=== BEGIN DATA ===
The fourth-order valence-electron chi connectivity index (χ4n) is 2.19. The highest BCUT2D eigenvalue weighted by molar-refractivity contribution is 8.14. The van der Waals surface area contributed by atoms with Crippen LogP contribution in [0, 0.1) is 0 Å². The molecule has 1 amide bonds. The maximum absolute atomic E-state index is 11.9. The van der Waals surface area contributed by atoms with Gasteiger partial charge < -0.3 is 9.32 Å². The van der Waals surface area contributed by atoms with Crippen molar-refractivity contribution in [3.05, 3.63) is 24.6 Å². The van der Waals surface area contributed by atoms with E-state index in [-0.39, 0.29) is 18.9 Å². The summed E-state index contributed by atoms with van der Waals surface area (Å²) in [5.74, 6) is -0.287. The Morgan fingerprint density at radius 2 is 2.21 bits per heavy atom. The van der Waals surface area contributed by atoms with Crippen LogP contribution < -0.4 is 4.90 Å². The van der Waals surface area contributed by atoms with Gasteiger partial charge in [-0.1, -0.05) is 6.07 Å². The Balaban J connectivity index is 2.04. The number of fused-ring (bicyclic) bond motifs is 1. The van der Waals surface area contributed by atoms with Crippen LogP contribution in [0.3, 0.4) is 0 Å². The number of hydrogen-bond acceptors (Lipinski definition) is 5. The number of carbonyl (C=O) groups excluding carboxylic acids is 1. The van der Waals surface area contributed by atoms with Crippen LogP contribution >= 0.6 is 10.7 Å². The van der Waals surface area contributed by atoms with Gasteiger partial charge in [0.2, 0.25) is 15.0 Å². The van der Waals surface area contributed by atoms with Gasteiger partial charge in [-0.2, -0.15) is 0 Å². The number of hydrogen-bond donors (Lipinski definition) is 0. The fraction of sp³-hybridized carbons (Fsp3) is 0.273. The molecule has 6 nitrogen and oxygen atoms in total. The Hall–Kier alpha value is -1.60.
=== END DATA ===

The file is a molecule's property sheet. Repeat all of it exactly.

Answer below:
The fourth-order valence-electron chi connectivity index (χ4n) is 2.19. The highest BCUT2D eigenvalue weighted by molar-refractivity contribution is 8.14. The van der Waals surface area contributed by atoms with Crippen LogP contribution in [0, 0.1) is 0 Å². The molecule has 1 amide bonds. The maximum absolute atomic E-state index is 11.9. The van der Waals surface area contributed by atoms with Gasteiger partial charge < -0.3 is 9.32 Å². The van der Waals surface area contributed by atoms with Crippen molar-refractivity contribution in [3.05, 3.63) is 24.6 Å². The van der Waals surface area contributed by atoms with E-state index in [-0.39, 0.29) is 18.9 Å². The summed E-state index contributed by atoms with van der Waals surface area (Å²) in [5.74, 6) is -0.287. The Morgan fingerprint density at radius 2 is 2.21 bits per heavy atom. The van der Waals surface area contributed by atoms with Crippen LogP contribution < -0.4 is 4.90 Å². The van der Waals surface area contributed by atoms with Gasteiger partial charge in [-0.1, -0.05) is 6.07 Å². The Balaban J connectivity index is 2.04. The number of fused-ring (bicyclic) bond motifs is 1. The van der Waals surface area contributed by atoms with Crippen LogP contribution in [0.3, 0.4) is 0 Å². The number of hydrogen-bond acceptors (Lipinski definition) is 5. The number of carbonyl (C=O) groups excluding carboxylic acids is 1. The van der Waals surface area contributed by atoms with Crippen LogP contribution >= 0.6 is 10.7 Å². The van der Waals surface area contributed by atoms with Gasteiger partial charge in [0.2, 0.25) is 15.0 Å². The van der Waals surface area contributed by atoms with Gasteiger partial charge in [-0.2, -0.15) is 0 Å². The number of hydrogen-bond donors (Lipinski definition) is 0. The fraction of sp³-hybridized carbons (Fsp3) is 0.273. The molecule has 6 nitrogen and oxygen atoms in total. The Hall–Kier alpha value is -1.60.